Friday 10 May 2019

The accumulated clutter of day-to-day existence

The BBC had a news item the other day about use of self-storage units being at an all-time high, with an obligatory decluttering expert giving advice on (surprisingly enough) decluttering. I’m not too bad in real life, the odd box of serial and parallel cables to fit ports that no PC has had in the last seven years here, a small collection of power adapters that connect to nobody-knows-what there, but digital storage is another matter. Course there are e-mails, photographs and what-not; according to that “the term digital hoarding was first used in 2015” but one of my earliest posts here was about being a pack rat in games and it was hardly a new concept then.

Plus ça change, plus c’est la même chose. Destiny 2 continues to tick along as game of choice at the moment, and some of the trickiest battles in there are deciding what to keep and what to break down into materials. They expanded the capacity of the Vault to 500 items, but needless to say I rapidly filled that with shaders, spaceships, speeders, submachine guns, sniper rifles, and even stuff that doesn’t begin with ‘s’. I really ought to have a proper clear-out, but there’s the old hoarders mantra… it might come in useful. Who amongst us hasn’t woken up one morning with a fierce urge to suddenly colour all their armour hot pink and lime green? The random perk system rather exacerbates matters, as Sod’s Law dictates that I end up with four of the same item, each with one useful perk and one useless, and rather than just decide on one of them I’ll stick ’em all in the Vault. A sniper rifle with extra damage on the opening shot but also a hip fire bonus? Fab! I’ll just pop it over here with the rampaging pistol made out of ham and cluster rocket launcher that dispenses suncream. The changing nature of online games is another contributor. I can’t recall ever running out of primary ammunition, so the Primary Ammo Finder perk on armour seems more pointless than a particularly blunt pencil used to write the song “You’re Beautiful” before being recruited by the NKVD while working as an art historian. But what if Bungie intended primary ammunition to be incredibly scarce and someone had misplaced a decimal point in its drop chance, they fix it, and Primary Ammo Finder becomes the most useful perk there is? Other than the forums melting and an online backlash of such ferocity that people are Really Very Cross on Twitter, of course.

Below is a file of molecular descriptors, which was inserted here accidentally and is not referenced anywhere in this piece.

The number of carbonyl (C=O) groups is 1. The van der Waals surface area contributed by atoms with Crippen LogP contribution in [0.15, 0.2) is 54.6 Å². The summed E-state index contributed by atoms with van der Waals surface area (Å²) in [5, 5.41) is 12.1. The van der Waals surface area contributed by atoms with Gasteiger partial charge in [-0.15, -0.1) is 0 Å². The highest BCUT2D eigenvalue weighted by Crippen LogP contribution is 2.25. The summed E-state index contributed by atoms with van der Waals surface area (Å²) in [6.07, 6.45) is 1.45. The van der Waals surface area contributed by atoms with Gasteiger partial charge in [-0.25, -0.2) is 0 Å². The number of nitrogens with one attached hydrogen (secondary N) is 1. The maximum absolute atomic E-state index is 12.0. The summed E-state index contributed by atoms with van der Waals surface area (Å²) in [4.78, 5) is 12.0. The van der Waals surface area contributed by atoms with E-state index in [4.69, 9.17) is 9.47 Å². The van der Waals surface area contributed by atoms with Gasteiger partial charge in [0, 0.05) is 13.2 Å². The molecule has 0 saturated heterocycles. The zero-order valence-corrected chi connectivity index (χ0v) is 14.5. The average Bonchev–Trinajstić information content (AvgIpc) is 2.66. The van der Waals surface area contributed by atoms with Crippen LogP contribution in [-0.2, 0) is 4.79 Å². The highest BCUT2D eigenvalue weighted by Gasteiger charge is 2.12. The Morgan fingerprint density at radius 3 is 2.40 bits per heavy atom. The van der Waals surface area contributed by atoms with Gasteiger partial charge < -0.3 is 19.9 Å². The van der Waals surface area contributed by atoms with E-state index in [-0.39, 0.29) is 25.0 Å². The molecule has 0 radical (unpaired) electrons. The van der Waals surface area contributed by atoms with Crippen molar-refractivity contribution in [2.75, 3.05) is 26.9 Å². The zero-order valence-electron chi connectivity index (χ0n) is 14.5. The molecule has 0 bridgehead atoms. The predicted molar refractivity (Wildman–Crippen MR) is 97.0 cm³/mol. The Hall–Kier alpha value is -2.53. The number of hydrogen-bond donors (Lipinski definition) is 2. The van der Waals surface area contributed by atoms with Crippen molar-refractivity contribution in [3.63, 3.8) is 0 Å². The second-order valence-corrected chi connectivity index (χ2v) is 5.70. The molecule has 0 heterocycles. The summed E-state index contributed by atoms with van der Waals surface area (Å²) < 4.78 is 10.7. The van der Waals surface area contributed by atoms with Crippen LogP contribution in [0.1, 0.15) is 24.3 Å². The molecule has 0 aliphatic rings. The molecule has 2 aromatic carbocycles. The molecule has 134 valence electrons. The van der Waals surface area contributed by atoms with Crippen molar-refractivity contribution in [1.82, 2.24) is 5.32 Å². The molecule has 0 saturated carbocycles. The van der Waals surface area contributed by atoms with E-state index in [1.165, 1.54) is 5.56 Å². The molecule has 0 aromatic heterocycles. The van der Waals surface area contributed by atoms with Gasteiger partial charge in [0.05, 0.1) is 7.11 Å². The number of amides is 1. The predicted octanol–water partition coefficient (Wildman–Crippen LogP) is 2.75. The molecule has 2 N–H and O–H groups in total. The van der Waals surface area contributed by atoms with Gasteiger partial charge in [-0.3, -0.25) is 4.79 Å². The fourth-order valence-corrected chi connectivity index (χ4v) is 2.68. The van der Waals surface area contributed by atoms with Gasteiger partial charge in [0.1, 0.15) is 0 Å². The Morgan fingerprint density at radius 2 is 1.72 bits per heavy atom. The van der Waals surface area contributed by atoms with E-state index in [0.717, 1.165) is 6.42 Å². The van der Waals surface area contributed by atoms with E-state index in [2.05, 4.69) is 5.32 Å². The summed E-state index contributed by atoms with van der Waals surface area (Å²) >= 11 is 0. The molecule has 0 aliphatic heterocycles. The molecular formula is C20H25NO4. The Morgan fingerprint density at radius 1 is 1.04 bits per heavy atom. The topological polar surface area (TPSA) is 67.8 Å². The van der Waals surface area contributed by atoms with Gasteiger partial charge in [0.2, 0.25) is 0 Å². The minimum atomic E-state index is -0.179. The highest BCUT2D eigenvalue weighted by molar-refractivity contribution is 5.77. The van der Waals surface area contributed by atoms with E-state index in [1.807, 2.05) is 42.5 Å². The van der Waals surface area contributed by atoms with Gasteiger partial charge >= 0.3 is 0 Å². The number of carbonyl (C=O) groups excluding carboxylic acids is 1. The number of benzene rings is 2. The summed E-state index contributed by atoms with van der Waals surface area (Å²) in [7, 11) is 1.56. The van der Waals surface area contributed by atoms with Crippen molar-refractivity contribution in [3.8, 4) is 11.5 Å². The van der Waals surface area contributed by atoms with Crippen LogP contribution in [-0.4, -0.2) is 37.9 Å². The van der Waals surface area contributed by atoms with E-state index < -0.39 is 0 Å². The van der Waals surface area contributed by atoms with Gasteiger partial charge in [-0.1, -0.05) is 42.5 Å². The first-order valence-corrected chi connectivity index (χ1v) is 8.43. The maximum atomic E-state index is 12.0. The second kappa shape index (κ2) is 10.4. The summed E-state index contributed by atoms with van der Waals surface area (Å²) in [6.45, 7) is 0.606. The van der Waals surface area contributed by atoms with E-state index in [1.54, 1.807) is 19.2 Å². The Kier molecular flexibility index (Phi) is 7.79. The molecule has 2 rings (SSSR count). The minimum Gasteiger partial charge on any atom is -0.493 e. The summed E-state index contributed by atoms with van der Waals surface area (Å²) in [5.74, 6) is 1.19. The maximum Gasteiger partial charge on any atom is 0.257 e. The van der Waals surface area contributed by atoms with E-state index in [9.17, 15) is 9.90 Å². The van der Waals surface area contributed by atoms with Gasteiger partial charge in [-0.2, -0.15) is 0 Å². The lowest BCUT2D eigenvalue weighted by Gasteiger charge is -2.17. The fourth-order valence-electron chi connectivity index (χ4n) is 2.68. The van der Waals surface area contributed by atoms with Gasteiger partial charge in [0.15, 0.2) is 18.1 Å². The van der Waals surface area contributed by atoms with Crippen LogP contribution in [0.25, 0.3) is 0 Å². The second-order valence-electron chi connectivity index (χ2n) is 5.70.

Destiny 2 has nothing on Neverwinter, though, which had a pretty major update recently with Module 16 – higher level cap, some new class mechanics, that sort of thing. I barely played Module 15 but got the game patched up again for a Sunday morning jaunt, and again found myself wrestling with inventory space. Some of the issues are quite deliberate – bags and bank space are staples in the cash shops of free-to-play games, clearly a good way to bring in revenue, especially when nudged along by showering the player with crafting materials, potions, food, quest items, multitudinous currencies and tokens and keys and gems and widgets and grommets and geese and socks and paperclips and electrical goods and crockery and a small ornamental donkey named Gerald wearing a sombrero. Others are less intentional – over six years and 16 modules plenty of game mechanics have been tweaked and overhauled, and rather than starting afresh I’ve been dusting off old characters with already stuffed bags and haven’t been able to summon the enthusiasm to read in depth about what’s still relevant and what is obsolete. I ought to just break down a load of stuff into refinement points, but again there’s the nagging fear… what if there’s some super-rare item from Module 3 that’s no longer obtainable and has become an enormously valuable status symbol? There’s always the KonMari method – only keep those things that spark joy. I’m not sure that’s a thread to tug on, though, or the entire gaming jumper might start unravelling…

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